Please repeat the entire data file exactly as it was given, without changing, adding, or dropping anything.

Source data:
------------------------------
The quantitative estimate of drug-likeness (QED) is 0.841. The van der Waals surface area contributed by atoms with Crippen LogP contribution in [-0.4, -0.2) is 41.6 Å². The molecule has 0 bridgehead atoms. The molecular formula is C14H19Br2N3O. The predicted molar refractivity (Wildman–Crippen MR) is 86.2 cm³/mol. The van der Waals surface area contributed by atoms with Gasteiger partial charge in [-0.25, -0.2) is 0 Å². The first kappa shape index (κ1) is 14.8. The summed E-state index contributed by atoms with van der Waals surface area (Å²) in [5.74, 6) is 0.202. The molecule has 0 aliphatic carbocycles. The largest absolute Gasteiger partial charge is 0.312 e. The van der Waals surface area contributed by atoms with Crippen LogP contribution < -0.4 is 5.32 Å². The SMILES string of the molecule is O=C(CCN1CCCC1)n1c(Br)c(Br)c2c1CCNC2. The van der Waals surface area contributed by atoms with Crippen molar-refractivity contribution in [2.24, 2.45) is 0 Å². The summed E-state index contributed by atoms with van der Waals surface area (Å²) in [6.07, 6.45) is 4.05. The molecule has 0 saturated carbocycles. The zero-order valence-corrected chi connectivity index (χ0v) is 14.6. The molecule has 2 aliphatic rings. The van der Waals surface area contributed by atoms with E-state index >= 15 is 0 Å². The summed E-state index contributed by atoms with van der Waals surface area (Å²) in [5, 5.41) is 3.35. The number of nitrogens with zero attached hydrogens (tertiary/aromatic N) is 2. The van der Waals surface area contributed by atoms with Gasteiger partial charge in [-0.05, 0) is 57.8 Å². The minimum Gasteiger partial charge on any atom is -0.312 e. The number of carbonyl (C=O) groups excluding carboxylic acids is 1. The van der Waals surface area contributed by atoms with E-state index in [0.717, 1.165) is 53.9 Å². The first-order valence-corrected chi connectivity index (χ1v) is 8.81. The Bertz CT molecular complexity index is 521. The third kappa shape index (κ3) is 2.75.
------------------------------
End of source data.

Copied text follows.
The quantitative estimate of drug-likeness (QED) is 0.841. The van der Waals surface area contributed by atoms with Crippen LogP contribution in [-0.4, -0.2) is 41.6 Å². The molecule has 0 bridgehead atoms. The molecular formula is C14H19Br2N3O. The predicted molar refractivity (Wildman–Crippen MR) is 86.2 cm³/mol. The van der Waals surface area contributed by atoms with Gasteiger partial charge in [-0.25, -0.2) is 0 Å². The first kappa shape index (κ1) is 14.8. The summed E-state index contributed by atoms with van der Waals surface area (Å²) in [5.74, 6) is 0.202. The molecule has 0 aliphatic carbocycles. The largest absolute Gasteiger partial charge is 0.312 e. The van der Waals surface area contributed by atoms with Crippen LogP contribution < -0.4 is 5.32 Å². The SMILES string of the molecule is O=C(CCN1CCCC1)n1c(Br)c(Br)c2c1CCNC2. The van der Waals surface area contributed by atoms with Crippen molar-refractivity contribution in [2.24, 2.45) is 0 Å². The summed E-state index contributed by atoms with van der Waals surface area (Å²) in [6.07, 6.45) is 4.05. The molecule has 0 saturated carbocycles. The zero-order valence-corrected chi connectivity index (χ0v) is 14.6. The molecule has 2 aliphatic rings. The van der Waals surface area contributed by atoms with E-state index >= 15 is 0 Å². The summed E-state index contributed by atoms with van der Waals surface area (Å²) in [5, 5.41) is 3.35. The number of nitrogens with zero attached hydrogens (tertiary/aromatic N) is 2. The van der Waals surface area contributed by atoms with Gasteiger partial charge in [-0.05, 0) is 57.8 Å². The minimum Gasteiger partial charge on any atom is -0.312 e. The number of carbonyl (C=O) groups excluding carboxylic acids is 1. The van der Waals surface area contributed by atoms with E-state index in [0.717, 1.165) is 53.9 Å². The first-order valence-corrected chi connectivity index (χ1v) is 8.81. The Bertz CT molecular complexity index is 521. The third kappa shape index (κ3) is 2.75.